With a self-proclaimed lifelong involvement in politics, Raman Velji is hoping to serve his community in the 28th Legislative District in Oregon.
His passion for politics came over 50 years ago, he told India-West in an interview last week.
“I became active in politics from tender age of 12. In 1963, having interest and enthusiasm I stared attending rallies of different political parties,” the Indian American candidate added. “On the day of formation of Federation Party, I attended the launching at Nadi. Thereafter I became an ardent Federation Party supporter.”
Fast forward to the 1980s and Velji began his involvement in the Democratic Party of Oregon, beginning with a focus on the city level, then graduating to the county and state levels.
“The first federal campaign which I got involved with was that of the Rev. Jessie Jackson during the primary in 1984,” he said.
Jackson fell short in that race to former Vice President Walter Mondale, but it invigorated Velji to take part in Jackson’s 1988 campaign, though he was defeated by Michael Dukakis, the former two-time governor of Massachusetts.
Then, in 1992 and 1996, Velji joined Bill Clinton's campaign, which he proved victorious both times.
It wasn’t until 2000 when he turned an inward focus to his own politics.
In that year, Velji contested and won the position of chairperson for the 1st Congressional District of Oregon. That same year he was approached by some members of the Democratic Party of Oregon to contest as state representative.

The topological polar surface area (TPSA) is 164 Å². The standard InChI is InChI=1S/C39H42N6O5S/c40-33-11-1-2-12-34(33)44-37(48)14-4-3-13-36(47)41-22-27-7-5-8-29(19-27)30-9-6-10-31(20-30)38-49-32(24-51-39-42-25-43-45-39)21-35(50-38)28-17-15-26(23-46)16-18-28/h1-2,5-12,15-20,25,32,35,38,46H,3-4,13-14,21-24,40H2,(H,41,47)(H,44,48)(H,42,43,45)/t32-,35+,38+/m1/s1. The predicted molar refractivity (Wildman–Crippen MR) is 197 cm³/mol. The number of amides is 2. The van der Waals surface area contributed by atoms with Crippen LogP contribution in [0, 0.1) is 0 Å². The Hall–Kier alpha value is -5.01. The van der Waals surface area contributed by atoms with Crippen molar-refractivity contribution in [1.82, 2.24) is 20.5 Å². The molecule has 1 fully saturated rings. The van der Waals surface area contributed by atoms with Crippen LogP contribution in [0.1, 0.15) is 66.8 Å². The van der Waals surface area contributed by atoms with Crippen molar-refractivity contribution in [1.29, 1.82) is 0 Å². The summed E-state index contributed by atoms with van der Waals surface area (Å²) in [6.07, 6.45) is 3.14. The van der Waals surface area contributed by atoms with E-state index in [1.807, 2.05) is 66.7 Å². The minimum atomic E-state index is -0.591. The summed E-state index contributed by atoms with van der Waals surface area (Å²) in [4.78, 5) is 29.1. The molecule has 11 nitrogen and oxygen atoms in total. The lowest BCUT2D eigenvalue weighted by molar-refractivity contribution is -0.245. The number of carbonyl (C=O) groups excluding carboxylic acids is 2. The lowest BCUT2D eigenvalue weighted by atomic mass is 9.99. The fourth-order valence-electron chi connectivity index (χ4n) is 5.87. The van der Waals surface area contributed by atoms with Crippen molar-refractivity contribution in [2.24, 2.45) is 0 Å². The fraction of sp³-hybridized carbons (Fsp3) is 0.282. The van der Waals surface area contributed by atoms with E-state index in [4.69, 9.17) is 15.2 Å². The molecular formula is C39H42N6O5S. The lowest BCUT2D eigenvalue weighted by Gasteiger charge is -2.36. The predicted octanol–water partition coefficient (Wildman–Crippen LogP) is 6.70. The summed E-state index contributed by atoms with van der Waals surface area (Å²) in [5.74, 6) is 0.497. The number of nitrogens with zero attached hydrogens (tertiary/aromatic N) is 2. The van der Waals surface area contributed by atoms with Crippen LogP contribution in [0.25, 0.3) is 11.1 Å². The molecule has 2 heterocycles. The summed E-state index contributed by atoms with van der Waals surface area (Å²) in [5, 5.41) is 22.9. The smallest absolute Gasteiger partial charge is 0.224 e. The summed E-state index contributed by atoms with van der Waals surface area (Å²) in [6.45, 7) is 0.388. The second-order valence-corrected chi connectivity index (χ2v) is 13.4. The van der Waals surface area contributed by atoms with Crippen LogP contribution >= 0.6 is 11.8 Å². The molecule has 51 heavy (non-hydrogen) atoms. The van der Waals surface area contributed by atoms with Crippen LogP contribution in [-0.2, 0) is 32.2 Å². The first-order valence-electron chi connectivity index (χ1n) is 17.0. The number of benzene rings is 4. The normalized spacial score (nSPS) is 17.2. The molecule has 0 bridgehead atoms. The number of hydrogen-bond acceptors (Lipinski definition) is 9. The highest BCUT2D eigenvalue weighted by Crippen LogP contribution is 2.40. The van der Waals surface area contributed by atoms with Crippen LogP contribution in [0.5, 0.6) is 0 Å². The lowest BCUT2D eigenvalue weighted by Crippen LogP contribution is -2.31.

“I agreed and was the candidate for House District 9 in general elections. Despite the district being predominantly Republican, I received over 8,000 votes,” he told India-West.
Velji, however, fell short in the election to Republican Max Williams.
In 2010, Velji decided to go back to the country of his birth, Fiji, and help them regain democracy.
“Fiji has been under dictatorship since 2006. News media is censored and the citizens don’t have good source of local news,” he said. “I opted to use social media to keep the citizens apprised of the situation in Fiji. I was critical of the regime as human rights are being violated. The regime is abusing the National Treasury and the rights of indigenous Fijians are being comprised.”
Things got very real for Velji in 2017 when the regime agreed to hold national elections.
“Soon after the date of the election was announced, I declared my intent to contest the general election. A couple of weeks later while I was out of town, my house was broken into and my documents were stolen. Police started to harass me,” he added.
“This did not deter me from my activities. The Intelligence Officers started to follow me and kept a close tap on me,” Velji said. “Finally, when the military started to call me at night and tell me to bid farewell to my families and friends and asked me how I wanted to make my funeral arrangements, is when I decided to come back home to the U.S.”
Now he has an eye on the 28th Legislative District in Oregon, which encompasses his town of Beaverton as well as Aloha.
“After being in Fiji from December 2010 till December 2018 fighting for democracy, I see USA heading towards dictatorship similar to Fiji. I believe that I need to start at state level before jumping to federal,” Velji said.
Among the issues Velji is addressing in his campaign are education, sensible gun laws, women’s right to reproductive decision, fair wage, the environment, small business and undocumented migrants.
Velji says that his experience as a businessperson, freedom fighter as well as seasoned politician makes him well qualified for the office.
The primary election for Oregon is set for May 19, 2020.